A humpback whale shows its tail ahead of a deep dive in the waters of the Babuyan Islands in the Philippines. Photo by Melati Kaye
The quick answer to all three questions is: we don’t know. Research to date has fixated on certain species or geographic locations, but left many gaps in our understanding of the overall effects of chronic noise on whales. For example, scientists have documented North Atlantic right whales (Eubalaena glacialis) raising their voices and secreting morestress hormones in response to noise in Canada’s Bay of Fundy. And various researchers have detailed the response of blue whales (Balaenoptera musculus) to noise in the Channel Islands off the coast of Santa Barbara, where the U.S.’s busiest shipping lane is located. Blues’ songs either went silent or were masked by ship noise for multiple hours of the day. But remote places like Acebes’s site in the Philippines or even other shipping lanes along the American coastline are much less studied. Now governments in Europe and North America are beginning to study the effects of chronic noise more comprehensively.
The new Ocean Noise Strategy Roadmap, which Gedamke is leading, lays out a long, deadline-less, unfunded list of goals the NOAA website says are intended to “guide the agency in more effectively and comprehensively managing ocean noise effects on marine life during the next decade.”
Among other research directions, the document calls for archiving and analyzing more ecosystem sound data to help the agency assess how activities that generate underwater sound might impact animals. The authors predict that NOAA will eventually put more effort into noise mitigation efforts, so many of the goals focus on honing the agency’s “ability to characterize soundscapes” to allow it to assess the effectiveness of its mitigation measures. Goals include better monitoring of acoustically sensitive species, such as beaked whales (family Ziphiidae) and harbor porpoises (Phocoena phocoena), and the habitats they frequent, supporting international initiatives to reduce ocean noise, and creating a geospatial registry of federally authorized noise production events.
A local Babuyan Island outrigger fishing boat that Jo Marie Acebes refitted as a research vessel. Photo by Melati Kaye
There are some operational and technological fixes available to reduce ships’ sonic footprint. In Australia, SLR Consulting Australia offers underwater noise mitigation assessments to freight companies and port authorities. SLR executive Shane Elkin suggests ships slow down and operate outside of breeding grounds and periods. SLR also tells companies how to modify their ships’ propellers, hulls, and onboard machinery to be as quiet as possible.
“Shipping noise generally induces behavioral disturbance/changes, rather than injuries for marine mammals,” Elkin told Mongabay. “Therefore management mitigation measures are normally in place to minimize noise levels.”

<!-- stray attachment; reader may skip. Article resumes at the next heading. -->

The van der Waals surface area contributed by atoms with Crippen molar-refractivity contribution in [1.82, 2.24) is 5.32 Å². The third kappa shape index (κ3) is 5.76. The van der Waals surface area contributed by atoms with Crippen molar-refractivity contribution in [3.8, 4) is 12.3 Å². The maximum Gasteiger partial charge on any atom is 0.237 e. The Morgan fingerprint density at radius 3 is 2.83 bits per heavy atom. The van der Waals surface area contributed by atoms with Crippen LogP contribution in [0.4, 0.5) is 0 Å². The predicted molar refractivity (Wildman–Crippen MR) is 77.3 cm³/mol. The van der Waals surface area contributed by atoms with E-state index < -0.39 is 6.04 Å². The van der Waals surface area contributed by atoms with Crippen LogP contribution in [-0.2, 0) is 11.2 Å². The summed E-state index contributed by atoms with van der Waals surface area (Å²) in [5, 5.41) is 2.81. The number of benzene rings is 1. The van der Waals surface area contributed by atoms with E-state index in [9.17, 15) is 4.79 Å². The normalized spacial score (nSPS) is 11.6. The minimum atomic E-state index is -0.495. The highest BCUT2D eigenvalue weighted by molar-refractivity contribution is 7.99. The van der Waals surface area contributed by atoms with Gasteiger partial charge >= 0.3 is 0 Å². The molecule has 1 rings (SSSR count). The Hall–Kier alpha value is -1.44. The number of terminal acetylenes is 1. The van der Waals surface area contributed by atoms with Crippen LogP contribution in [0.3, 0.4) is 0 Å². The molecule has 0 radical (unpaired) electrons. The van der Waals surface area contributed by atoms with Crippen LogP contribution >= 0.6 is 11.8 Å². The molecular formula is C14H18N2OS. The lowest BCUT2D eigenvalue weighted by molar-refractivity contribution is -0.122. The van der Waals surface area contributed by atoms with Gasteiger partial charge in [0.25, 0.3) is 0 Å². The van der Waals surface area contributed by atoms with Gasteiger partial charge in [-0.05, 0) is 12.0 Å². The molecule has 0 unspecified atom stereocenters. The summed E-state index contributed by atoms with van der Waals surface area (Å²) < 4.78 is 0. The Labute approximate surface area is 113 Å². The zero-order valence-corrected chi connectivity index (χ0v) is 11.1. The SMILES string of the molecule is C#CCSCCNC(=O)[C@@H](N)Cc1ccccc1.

However, uptake of fixes like the ones Elkin suggests is not mandatory and therefore not widespread. Australia, the U.S., and many other countries lack national-level shipping noise regulations and international regulatory remedies have been slow moving. On the NOAA press call, officials said that they are encouraging the “baby steps” ports in the Pacific Northwest are taking to put in underwater noise limits on ships that dock with them.
In 2008, the Germany-based NGO Okeanos Foundation for the Sea convened in Hamburg for an “International Workshop on Shipping Noise and Marine Mammals.” The assembled activists and academics agreed to attempt a three-decibel reduction in “unintentional” shipping noise by 2018 and a 10-decibel reduction by 2038. The conclusions from this meeting eventually spurred the International Maritime Organization to adopt guidelines for commercial ship noise reduction in 2014.
Yet the IMO guidelines are voluntary. And 90 percent of everything we use today travels by ship, and the total volume is sure to increase with the ongoing march of globalization. So experts don’t have much faith that the ocean will become appreciably quieter anytime soon without further action.
“We know how to conceptually translate cumulative noise into an ecological cost,” states a slide that Christopher Clark, a Cornell University bioacoustics researcher who has long studied right whales, presented to a congressional hearing in 2014. “Actually, it’s not about noise, whales and science. It’s about us. Social and political will.”
Volunteers maintain a split-level look out for passing humpback whales in the waters of the Babuyan Islands in the Philippines. Photo by Melati Kaye